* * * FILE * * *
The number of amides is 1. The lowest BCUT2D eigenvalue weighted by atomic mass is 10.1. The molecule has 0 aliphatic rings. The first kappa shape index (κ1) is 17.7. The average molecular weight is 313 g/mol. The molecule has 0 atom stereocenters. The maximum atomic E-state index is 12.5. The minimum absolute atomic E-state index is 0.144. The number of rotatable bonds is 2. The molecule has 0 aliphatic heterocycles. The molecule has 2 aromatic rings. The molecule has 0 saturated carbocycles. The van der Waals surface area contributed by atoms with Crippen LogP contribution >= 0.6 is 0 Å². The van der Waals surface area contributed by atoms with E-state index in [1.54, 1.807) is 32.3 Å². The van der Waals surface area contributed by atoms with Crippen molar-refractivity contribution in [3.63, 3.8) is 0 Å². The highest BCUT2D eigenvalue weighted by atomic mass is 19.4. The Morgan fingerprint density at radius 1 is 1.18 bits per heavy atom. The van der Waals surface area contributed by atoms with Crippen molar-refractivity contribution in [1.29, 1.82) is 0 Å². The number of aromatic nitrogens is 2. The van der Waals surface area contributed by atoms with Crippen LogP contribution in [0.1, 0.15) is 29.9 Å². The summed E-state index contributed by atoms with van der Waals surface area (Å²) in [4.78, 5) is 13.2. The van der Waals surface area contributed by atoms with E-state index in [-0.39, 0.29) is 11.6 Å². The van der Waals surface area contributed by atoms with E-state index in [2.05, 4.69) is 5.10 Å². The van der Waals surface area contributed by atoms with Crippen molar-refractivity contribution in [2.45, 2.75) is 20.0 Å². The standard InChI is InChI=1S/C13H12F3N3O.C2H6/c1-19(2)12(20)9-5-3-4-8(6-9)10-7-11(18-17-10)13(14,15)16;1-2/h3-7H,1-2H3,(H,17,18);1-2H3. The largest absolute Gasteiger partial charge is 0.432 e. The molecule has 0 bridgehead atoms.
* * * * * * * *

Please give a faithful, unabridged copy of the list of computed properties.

The number of amides is 1. The lowest BCUT2D eigenvalue weighted by atomic mass is 10.1. The molecule has 0 aliphatic rings. The first kappa shape index (κ1) is 17.7. The average molecular weight is 313 g/mol. The molecule has 0 atom stereocenters. The maximum atomic E-state index is 12.5. The minimum absolute atomic E-state index is 0.144. The number of rotatable bonds is 2. The molecule has 0 aliphatic heterocycles. The molecule has 2 aromatic rings. The molecule has 0 saturated carbocycles. The van der Waals surface area contributed by atoms with Crippen LogP contribution >= 0.6 is 0 Å². The van der Waals surface area contributed by atoms with E-state index in [1.54, 1.807) is 32.3 Å². The van der Waals surface area contributed by atoms with Crippen molar-refractivity contribution in [3.63, 3.8) is 0 Å². The highest BCUT2D eigenvalue weighted by atomic mass is 19.4. The Morgan fingerprint density at radius 1 is 1.18 bits per heavy atom. The van der Waals surface area contributed by atoms with Crippen molar-refractivity contribution in [1.29, 1.82) is 0 Å². The number of aromatic nitrogens is 2. The van der Waals surface area contributed by atoms with Crippen LogP contribution in [0.1, 0.15) is 29.9 Å². The summed E-state index contributed by atoms with van der Waals surface area (Å²) in [4.78, 5) is 13.2. The van der Waals surface area contributed by atoms with E-state index in [-0.39, 0.29) is 11.6 Å². The van der Waals surface area contributed by atoms with E-state index in [2.05, 4.69) is 5.10 Å². The van der Waals surface area contributed by atoms with Crippen molar-refractivity contribution in [2.45, 2.75) is 20.0 Å². The standard InChI is InChI=1S/C13H12F3N3O.C2H6/c1-19(2)12(20)9-5-3-4-8(6-9)10-7-11(18-17-10)13(14,15)16;1-2/h3-7H,1-2H3,(H,17,18);1-2H3. The largest absolute Gasteiger partial charge is 0.432 e. The molecule has 0 bridgehead atoms.